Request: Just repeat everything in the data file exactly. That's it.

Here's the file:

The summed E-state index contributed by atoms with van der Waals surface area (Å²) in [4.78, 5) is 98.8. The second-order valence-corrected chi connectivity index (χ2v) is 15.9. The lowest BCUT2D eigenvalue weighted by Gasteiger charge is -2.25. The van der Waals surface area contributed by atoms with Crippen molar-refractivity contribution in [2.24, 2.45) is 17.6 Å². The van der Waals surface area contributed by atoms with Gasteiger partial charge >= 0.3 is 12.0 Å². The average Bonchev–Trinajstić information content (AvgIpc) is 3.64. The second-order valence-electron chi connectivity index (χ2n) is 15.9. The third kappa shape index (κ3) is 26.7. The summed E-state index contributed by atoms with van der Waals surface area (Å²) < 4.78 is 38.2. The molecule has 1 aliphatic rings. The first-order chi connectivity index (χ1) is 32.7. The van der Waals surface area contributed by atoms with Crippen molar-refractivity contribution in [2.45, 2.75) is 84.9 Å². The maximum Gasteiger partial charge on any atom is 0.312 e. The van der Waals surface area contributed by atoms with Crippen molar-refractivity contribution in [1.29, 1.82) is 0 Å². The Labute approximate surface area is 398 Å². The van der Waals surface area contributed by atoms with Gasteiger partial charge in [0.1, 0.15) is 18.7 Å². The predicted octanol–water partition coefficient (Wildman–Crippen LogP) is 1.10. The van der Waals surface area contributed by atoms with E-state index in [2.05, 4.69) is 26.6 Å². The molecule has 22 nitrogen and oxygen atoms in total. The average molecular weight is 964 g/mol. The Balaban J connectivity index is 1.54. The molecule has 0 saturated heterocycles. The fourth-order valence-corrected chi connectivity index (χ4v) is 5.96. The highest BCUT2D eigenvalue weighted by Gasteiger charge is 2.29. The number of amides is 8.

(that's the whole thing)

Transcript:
The summed E-state index contributed by atoms with van der Waals surface area (Å²) in [4.78, 5) is 98.8. The second-order valence-corrected chi connectivity index (χ2v) is 15.9. The lowest BCUT2D eigenvalue weighted by Gasteiger charge is -2.25. The van der Waals surface area contributed by atoms with Crippen molar-refractivity contribution in [2.24, 2.45) is 17.6 Å². The van der Waals surface area contributed by atoms with Gasteiger partial charge >= 0.3 is 12.0 Å². The average Bonchev–Trinajstić information content (AvgIpc) is 3.64. The second-order valence-electron chi connectivity index (χ2n) is 15.9. The third kappa shape index (κ3) is 26.7. The summed E-state index contributed by atoms with van der Waals surface area (Å²) < 4.78 is 38.2. The molecule has 1 aliphatic rings. The first-order chi connectivity index (χ1) is 32.7. The van der Waals surface area contributed by atoms with Crippen molar-refractivity contribution in [2.45, 2.75) is 84.9 Å². The maximum Gasteiger partial charge on any atom is 0.312 e. The van der Waals surface area contributed by atoms with Crippen molar-refractivity contribution in [1.29, 1.82) is 0 Å². The Labute approximate surface area is 398 Å². The van der Waals surface area contributed by atoms with Gasteiger partial charge in [0.1, 0.15) is 18.7 Å². The predicted octanol–water partition coefficient (Wildman–Crippen LogP) is 1.10. The van der Waals surface area contributed by atoms with E-state index in [2.05, 4.69) is 26.6 Å². The molecule has 22 nitrogen and oxygen atoms in total. The average molecular weight is 964 g/mol. The Balaban J connectivity index is 1.54. The molecule has 0 saturated heterocycles. The fourth-order valence-corrected chi connectivity index (χ4v) is 5.96. The highest BCUT2D eigenvalue weighted by Gasteiger charge is 2.29. The number of amides is 8.